Why Word Wrap Graphic-Text Interaction brings Value to Book Layout
During book layout, among the people doing the work or those approving it, the value of graphics that interact with the content’s text via intricate word wrapping frequently gets overlooked. This is especially true of people who have an old-fashioned approach to layout and are not accustomed to, or do not approve of, graphic-text interactions.
But what, exactly, is the value that graphic-text interaction has?
Understanding Graphic-Text Interaction via Word Wrap During Book Layout
As with most reasons why we do this or that while doing layout, the whats and whys of graphic-text interactions during book layout relates back to how we, as readers, perceive things and input data. Eye tracking studies and the like have shown that simple things like page placement and spacing can dramatically affect how we take notice of certain content components, and how we associate them as a part of the whole.
If you place content — be it graphics and/or text – too close together with no or little padding, you detrimentally affect readability. The two or more content components are perceived together, muddying their perceived meaning and importance. Place these elements too far apart or with too much or incorrect padding types around them, however, and you get the opposite effect: there is no or little perceived connection between them.
I have one client in particular who, when I do book layout for them, absolutely refuses to allow any tight word wrapping around graphics. For instance, let’s say they have a circular infographic they want to be inserted into a newsletter. They will not allow any layout that wraps the accompanying text around that circle’s edge. Instead, they demand the text either wrap around the circular graphic as though it were a square box or that the image is segregated from all text with no word wrap. They just won’t consider any reason or circumstance to counter this policy that is rooted in the personal preferences of the person responsible for content approval rather than any functional considerations.
Not only is this approach aesthetically old-fashioned and a remnant from a time when tight word wrapping was difficult, even when doing layout with digital software, but it also distances the two content components and hinders engagement because they are not interacting effectively or efficiently.
Getting the Most Engagement out of Content Interaction via Word Wrap
To illustrate how weak content interaction can ruin a reader’s engagement with the material, and how it affects basic aesthetics, let’s look at the two approved word wrap methods the previously mentioned client will allow for their book layout projects. (Keep in mind the images were all created quickly as examples, so there’s no tweaking or refinement one would expect in an actual project.)
The first image is the one of the two options this client permits that I prefer. Although it still creates a degree of disconnect between the graphic and text components, it is aesthetically the most pleasing. It places the graphic on its own (in this instance it is atop the text, although it can also be placed in the middle of after the text). This graphic placement has no word wrap at all — it forces the graphic into isolation from the text. Still, the reader’s eye still moves directly over the graphic as it moves on to read the text, so it is still very likely the reader will take note of the graphic and find leads within the text itself that will connect the two.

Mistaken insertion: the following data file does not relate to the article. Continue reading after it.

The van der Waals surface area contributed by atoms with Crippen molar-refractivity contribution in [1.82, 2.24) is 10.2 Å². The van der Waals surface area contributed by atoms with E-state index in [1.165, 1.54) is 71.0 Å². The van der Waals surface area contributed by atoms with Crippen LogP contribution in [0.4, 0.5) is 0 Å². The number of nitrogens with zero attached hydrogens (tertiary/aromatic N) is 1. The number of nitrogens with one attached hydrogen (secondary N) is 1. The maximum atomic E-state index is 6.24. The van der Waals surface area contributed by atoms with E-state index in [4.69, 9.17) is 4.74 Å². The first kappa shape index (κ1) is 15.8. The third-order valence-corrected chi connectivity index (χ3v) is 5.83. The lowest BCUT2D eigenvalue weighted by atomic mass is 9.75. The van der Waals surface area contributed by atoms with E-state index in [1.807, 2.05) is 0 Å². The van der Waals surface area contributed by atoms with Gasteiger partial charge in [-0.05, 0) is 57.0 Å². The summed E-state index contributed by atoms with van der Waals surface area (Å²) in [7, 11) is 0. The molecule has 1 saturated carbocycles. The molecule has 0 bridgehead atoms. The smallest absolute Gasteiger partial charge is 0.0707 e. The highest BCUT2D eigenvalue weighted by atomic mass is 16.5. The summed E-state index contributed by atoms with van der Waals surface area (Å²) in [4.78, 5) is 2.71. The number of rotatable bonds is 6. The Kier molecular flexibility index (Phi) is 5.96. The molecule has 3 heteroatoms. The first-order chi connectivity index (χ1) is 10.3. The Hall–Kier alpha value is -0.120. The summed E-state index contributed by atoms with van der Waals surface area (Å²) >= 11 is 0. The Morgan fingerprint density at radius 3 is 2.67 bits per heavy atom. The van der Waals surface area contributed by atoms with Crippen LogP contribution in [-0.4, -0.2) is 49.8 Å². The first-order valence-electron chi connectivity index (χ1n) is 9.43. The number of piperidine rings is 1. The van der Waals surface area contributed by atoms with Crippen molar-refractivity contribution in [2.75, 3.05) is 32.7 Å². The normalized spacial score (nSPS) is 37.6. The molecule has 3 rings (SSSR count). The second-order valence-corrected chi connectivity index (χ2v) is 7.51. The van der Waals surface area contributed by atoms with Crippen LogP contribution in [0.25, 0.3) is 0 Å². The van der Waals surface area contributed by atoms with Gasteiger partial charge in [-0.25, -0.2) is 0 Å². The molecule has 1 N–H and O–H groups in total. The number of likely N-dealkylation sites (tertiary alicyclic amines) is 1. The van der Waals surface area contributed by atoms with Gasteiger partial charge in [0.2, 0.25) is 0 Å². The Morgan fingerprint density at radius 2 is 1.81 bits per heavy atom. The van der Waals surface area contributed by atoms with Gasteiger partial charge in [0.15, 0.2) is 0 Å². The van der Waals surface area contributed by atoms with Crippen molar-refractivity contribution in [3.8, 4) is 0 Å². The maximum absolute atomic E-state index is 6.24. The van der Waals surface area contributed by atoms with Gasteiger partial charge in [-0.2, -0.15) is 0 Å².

The second method this client approves of is one I try to avoid at all costs. Despite their opinion this looks fine and their dislike of tight word wrapping, I think many of you will agree this technique looks sloppy. Despite the graphic being a circle (in this case — it could be an illustration of a figure, for instance, you want to wrap tightly the text around), the text wraps around its extreme dimensions as though it were a box. This method means the most likely point of interaction and engagement between the graphic and text is at the circle’s relative extremes where the text is closest to the image. However, the large amount of awkward white space at each corner of this “box” is far more obvious, increasing the chance of dissociation between the image and the accompanying text.
And, really … that squared off white space around a curving object just looks bad. It is a hole in your page that wastes space.
The third image is an example of how I prefer text interact with images. The text shapes itself along the circle’s contours, leaving uniform padding between graphic and text. The way the curved edge moves into and then out of the rightmost column also forces the eye to engage with the image as one reads because the image is pushing into the reading space. You simply cannot read the text without your eye noticing the image. This image reflects a proper way of getting graphic-text interaction to result in engagement during book layout.
I know it is been a while since I’ve updated this blog (I’ve been extremely busy with my day job, freelancing, and publishing), but I hope to get back to a regular posting schedule in 2016. I hope this will include more tips and comments on book layout you can enjoy.